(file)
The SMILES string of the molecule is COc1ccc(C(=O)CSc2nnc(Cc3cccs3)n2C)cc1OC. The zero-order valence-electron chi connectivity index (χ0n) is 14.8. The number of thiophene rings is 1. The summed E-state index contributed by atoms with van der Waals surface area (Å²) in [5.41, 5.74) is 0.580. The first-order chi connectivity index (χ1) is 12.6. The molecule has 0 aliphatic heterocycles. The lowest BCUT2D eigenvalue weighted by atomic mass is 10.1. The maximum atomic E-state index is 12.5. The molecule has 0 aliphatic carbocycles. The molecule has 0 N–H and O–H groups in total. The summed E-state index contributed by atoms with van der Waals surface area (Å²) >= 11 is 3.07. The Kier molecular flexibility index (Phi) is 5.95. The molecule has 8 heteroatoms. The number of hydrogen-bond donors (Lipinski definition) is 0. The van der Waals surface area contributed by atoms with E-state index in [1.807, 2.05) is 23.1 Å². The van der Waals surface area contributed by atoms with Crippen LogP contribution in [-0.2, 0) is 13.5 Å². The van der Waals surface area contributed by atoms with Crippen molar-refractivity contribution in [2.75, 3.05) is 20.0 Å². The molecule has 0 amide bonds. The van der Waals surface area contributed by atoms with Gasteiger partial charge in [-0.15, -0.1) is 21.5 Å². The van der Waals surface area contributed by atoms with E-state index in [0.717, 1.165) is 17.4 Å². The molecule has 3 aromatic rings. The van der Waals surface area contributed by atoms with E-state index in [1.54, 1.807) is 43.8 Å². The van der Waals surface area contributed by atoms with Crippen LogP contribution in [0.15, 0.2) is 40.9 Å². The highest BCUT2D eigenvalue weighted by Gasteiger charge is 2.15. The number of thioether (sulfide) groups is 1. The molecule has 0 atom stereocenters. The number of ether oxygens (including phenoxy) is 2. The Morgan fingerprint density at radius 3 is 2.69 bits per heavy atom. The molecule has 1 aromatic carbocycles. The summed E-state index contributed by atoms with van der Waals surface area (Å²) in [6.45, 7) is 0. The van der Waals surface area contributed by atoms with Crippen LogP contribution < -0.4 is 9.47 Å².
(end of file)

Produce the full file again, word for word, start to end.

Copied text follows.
The SMILES string of the molecule is COc1ccc(C(=O)CSc2nnc(Cc3cccs3)n2C)cc1OC. The zero-order valence-electron chi connectivity index (χ0n) is 14.8. The number of thiophene rings is 1. The summed E-state index contributed by atoms with van der Waals surface area (Å²) in [5.41, 5.74) is 0.580. The first-order chi connectivity index (χ1) is 12.6. The molecule has 0 aliphatic heterocycles. The lowest BCUT2D eigenvalue weighted by atomic mass is 10.1. The maximum atomic E-state index is 12.5. The molecule has 0 aliphatic carbocycles. The molecule has 0 N–H and O–H groups in total. The summed E-state index contributed by atoms with van der Waals surface area (Å²) >= 11 is 3.07. The Kier molecular flexibility index (Phi) is 5.95. The molecule has 8 heteroatoms. The number of hydrogen-bond donors (Lipinski definition) is 0. The van der Waals surface area contributed by atoms with E-state index in [1.807, 2.05) is 23.1 Å². The van der Waals surface area contributed by atoms with Crippen LogP contribution in [-0.2, 0) is 13.5 Å². The van der Waals surface area contributed by atoms with Crippen molar-refractivity contribution in [2.75, 3.05) is 20.0 Å². The molecule has 0 amide bonds. The van der Waals surface area contributed by atoms with Gasteiger partial charge in [-0.15, -0.1) is 21.5 Å². The van der Waals surface area contributed by atoms with E-state index in [0.717, 1.165) is 17.4 Å². The molecule has 3 aromatic rings. The van der Waals surface area contributed by atoms with E-state index in [1.54, 1.807) is 43.8 Å². The van der Waals surface area contributed by atoms with Crippen LogP contribution in [0.15, 0.2) is 40.9 Å². The highest BCUT2D eigenvalue weighted by Gasteiger charge is 2.15. The number of thioether (sulfide) groups is 1. The molecule has 0 atom stereocenters. The number of ether oxygens (including phenoxy) is 2. The Morgan fingerprint density at radius 3 is 2.69 bits per heavy atom. The molecule has 1 aromatic carbocycles. The summed E-state index contributed by atoms with van der Waals surface area (Å²) in [6.45, 7) is 0. The van der Waals surface area contributed by atoms with Crippen LogP contribution < -0.4 is 9.47 Å².